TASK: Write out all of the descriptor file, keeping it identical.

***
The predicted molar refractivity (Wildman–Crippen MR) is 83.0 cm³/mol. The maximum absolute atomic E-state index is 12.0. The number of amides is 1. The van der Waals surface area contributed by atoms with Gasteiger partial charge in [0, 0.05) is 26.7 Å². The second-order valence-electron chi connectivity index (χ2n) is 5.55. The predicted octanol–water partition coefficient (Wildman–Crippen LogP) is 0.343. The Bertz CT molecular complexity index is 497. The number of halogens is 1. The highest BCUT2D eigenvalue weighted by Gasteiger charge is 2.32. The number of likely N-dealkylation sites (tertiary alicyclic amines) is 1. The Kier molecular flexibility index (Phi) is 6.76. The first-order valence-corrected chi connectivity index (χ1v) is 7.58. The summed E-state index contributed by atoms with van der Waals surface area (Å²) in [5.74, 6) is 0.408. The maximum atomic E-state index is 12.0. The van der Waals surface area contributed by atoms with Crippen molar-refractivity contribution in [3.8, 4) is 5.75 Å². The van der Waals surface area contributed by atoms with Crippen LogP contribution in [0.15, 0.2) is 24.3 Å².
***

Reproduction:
The predicted molar refractivity (Wildman–Crippen MR) is 83.0 cm³/mol. The maximum absolute atomic E-state index is 12.0. The number of amides is 1. The van der Waals surface area contributed by atoms with Gasteiger partial charge in [0, 0.05) is 26.7 Å². The second-order valence-electron chi connectivity index (χ2n) is 5.55. The predicted octanol–water partition coefficient (Wildman–Crippen LogP) is 0.343. The Bertz CT molecular complexity index is 497. The number of halogens is 1. The highest BCUT2D eigenvalue weighted by Gasteiger charge is 2.32. The number of likely N-dealkylation sites (tertiary alicyclic amines) is 1. The Kier molecular flexibility index (Phi) is 6.76. The first-order valence-corrected chi connectivity index (χ1v) is 7.58. The summed E-state index contributed by atoms with van der Waals surface area (Å²) in [5.74, 6) is 0.408. The maximum atomic E-state index is 12.0. The van der Waals surface area contributed by atoms with Crippen molar-refractivity contribution in [3.8, 4) is 5.75 Å². The van der Waals surface area contributed by atoms with Crippen LogP contribution in [0.15, 0.2) is 24.3 Å².